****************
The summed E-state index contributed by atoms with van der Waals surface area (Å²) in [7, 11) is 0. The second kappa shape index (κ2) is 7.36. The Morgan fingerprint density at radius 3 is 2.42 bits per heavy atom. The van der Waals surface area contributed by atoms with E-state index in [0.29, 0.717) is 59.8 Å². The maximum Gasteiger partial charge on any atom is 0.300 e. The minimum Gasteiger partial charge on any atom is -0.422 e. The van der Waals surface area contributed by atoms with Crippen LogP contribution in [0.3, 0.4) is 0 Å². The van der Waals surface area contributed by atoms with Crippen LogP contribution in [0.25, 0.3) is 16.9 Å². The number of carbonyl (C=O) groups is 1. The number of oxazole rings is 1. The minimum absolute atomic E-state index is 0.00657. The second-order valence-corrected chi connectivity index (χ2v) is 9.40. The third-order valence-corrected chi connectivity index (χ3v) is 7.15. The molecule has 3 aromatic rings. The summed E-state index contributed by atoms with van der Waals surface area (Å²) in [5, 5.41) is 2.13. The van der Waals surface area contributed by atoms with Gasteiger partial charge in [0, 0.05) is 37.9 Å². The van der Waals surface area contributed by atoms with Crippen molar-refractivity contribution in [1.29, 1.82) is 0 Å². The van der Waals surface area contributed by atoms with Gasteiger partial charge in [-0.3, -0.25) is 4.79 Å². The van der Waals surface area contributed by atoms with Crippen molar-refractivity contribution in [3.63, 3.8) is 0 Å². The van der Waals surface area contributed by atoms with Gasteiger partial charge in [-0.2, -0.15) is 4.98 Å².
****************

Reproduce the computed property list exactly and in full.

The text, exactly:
The summed E-state index contributed by atoms with van der Waals surface area (Å²) in [7, 11) is 0. The second kappa shape index (κ2) is 7.36. The Morgan fingerprint density at radius 3 is 2.42 bits per heavy atom. The van der Waals surface area contributed by atoms with E-state index in [0.29, 0.717) is 59.8 Å². The maximum Gasteiger partial charge on any atom is 0.300 e. The minimum Gasteiger partial charge on any atom is -0.422 e. The van der Waals surface area contributed by atoms with Crippen LogP contribution in [0.3, 0.4) is 0 Å². The van der Waals surface area contributed by atoms with Crippen LogP contribution in [0.25, 0.3) is 16.9 Å². The number of carbonyl (C=O) groups is 1. The number of oxazole rings is 1. The minimum absolute atomic E-state index is 0.00657. The second-order valence-corrected chi connectivity index (χ2v) is 9.40. The third-order valence-corrected chi connectivity index (χ3v) is 7.15. The molecule has 3 aromatic rings. The summed E-state index contributed by atoms with van der Waals surface area (Å²) in [5, 5.41) is 2.13. The van der Waals surface area contributed by atoms with Gasteiger partial charge in [0, 0.05) is 37.9 Å². The van der Waals surface area contributed by atoms with Crippen molar-refractivity contribution in [1.29, 1.82) is 0 Å². The van der Waals surface area contributed by atoms with Gasteiger partial charge in [-0.3, -0.25) is 4.79 Å². The van der Waals surface area contributed by atoms with Crippen molar-refractivity contribution in [3.63, 3.8) is 0 Å². The van der Waals surface area contributed by atoms with Gasteiger partial charge in [-0.2, -0.15) is 4.98 Å².